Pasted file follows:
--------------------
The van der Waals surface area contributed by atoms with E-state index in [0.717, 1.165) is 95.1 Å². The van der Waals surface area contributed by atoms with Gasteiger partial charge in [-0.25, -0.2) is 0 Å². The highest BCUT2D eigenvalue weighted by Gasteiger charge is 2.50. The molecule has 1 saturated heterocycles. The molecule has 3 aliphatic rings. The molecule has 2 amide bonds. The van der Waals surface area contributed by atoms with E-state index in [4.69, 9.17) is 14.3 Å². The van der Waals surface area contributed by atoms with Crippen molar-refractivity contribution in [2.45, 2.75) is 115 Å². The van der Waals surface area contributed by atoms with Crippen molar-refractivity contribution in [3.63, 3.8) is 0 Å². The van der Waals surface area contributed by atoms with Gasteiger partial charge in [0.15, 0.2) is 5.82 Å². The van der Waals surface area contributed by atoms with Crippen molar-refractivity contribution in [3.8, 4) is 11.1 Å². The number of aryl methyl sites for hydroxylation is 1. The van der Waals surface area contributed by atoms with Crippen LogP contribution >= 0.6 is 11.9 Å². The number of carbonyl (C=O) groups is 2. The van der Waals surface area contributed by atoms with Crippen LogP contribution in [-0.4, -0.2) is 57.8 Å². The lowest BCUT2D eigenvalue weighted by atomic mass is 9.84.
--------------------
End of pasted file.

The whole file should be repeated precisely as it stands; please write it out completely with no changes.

The van der Waals surface area contributed by atoms with E-state index in [0.717, 1.165) is 95.1 Å². The van der Waals surface area contributed by atoms with Gasteiger partial charge in [-0.25, -0.2) is 0 Å². The highest BCUT2D eigenvalue weighted by Gasteiger charge is 2.50. The molecule has 1 saturated heterocycles. The molecule has 3 aliphatic rings. The molecule has 2 amide bonds. The van der Waals surface area contributed by atoms with E-state index in [4.69, 9.17) is 14.3 Å². The van der Waals surface area contributed by atoms with Crippen molar-refractivity contribution in [2.45, 2.75) is 115 Å². The van der Waals surface area contributed by atoms with Crippen molar-refractivity contribution in [3.63, 3.8) is 0 Å². The van der Waals surface area contributed by atoms with Gasteiger partial charge in [0.15, 0.2) is 5.82 Å². The van der Waals surface area contributed by atoms with Crippen molar-refractivity contribution in [3.8, 4) is 11.1 Å². The number of aryl methyl sites for hydroxylation is 1. The van der Waals surface area contributed by atoms with Crippen LogP contribution >= 0.6 is 11.9 Å². The number of carbonyl (C=O) groups is 2. The van der Waals surface area contributed by atoms with Crippen LogP contribution in [-0.4, -0.2) is 57.8 Å². The lowest BCUT2D eigenvalue weighted by atomic mass is 9.84.